Rest assured that today's post will include no pictures of naked people (I understand, I'm developing something of a reputation!). Instead, I'm continuing my exploration of the floptastic solo careers of the Young Divas. Today it's Ricki-Lee Coulter's turn to be dragged under the microscope. Ricki-Lee immediately stood out from the crowd when she first appeared on Australian Idol. For starters, unlike the other contestants, she wasn't butt ugly and could actually sing. Ricki-Lee looked a certainty to win the second series but in a major upset, she was knocked out early in the competition. However, her potential did not go unnoticed and Ricki-Lee was snapped up by a record label before the series had even ended.
Ricki-Lee's self-titled, debut album is something of a musical dog's breakfast. Shock records obviously couldn't decide whether to market her as a cute pop star, an edgy bad girl or most amusingly, as a gangster ho - so they basically tried a bit of everything. Ricki-Lee sings Mariah-esque ballads, bubblegum pop and funky hip hop tunes (complete with cheap rent-a-rappers!) with varying degrees of success. The album does contain its fair share of excellent songs but the lows are pretty desperate. And yet, "Ricki-Lee" has grown on me immensely since its 2005 release. "Hell No!", the lead single, sounds like a tragic urban-pop version of Alanis Morissette's "Ironic". The song peaked at #5 on the Charts and has become something of an Australian trash classic. The second single, "Sunshine", was also a top 10 hit but unlike "Hell No!", "Sunshine" is sweet and upbeat enough to grace a Young Divas' album!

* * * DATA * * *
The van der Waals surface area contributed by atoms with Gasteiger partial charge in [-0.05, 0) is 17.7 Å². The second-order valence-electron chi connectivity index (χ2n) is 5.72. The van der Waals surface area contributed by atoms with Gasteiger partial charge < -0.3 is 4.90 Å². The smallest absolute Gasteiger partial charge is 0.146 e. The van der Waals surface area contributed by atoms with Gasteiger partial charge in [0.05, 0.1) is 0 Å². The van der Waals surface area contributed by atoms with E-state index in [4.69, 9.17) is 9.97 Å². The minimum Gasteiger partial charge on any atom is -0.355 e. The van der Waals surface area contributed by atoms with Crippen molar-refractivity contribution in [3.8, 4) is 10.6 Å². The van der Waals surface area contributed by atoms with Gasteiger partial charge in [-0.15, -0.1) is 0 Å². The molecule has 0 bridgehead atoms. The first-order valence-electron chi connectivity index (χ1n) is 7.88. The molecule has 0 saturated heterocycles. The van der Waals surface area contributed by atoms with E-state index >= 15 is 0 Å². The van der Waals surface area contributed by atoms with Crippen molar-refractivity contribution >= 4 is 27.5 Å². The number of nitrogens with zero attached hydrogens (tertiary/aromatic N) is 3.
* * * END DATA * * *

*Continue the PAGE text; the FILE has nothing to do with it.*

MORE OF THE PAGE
The rest of the album is such a mixed bag that no particular song is reflective of the overall sound. I have selected three of my personal favourites to share. "Stay With Me" has an Indian vibe and a chorus that involves a lot of "la la la"-ing. In other words, it's fucking fabulous! "Tell Him" is a mid-tempo R'n'B number that wouldn't sound out of place on the US charts. I mean that as a compliment! The song showcases Ricki-Lee's impressive pipes without ever being bland or boring. The final song, "Let Me Hear You Say (Ft. Nitty)" is here for pure entertainment value. I love it when nice white girls hire a rapper and try to sound like a streetwalker. Ricki-Lee's attempt at an urban party anthem is great, although I'm not sure who she thinks she's fooling!
Ricki-Lee's album is still readily available, so if you like what you hear please buy it. You should be able to find it at Sanity or Chaos. Part 3 of my Young Divas special will focus on Paulini's debut album and include Paulini's first tragic cover version of a gay classic!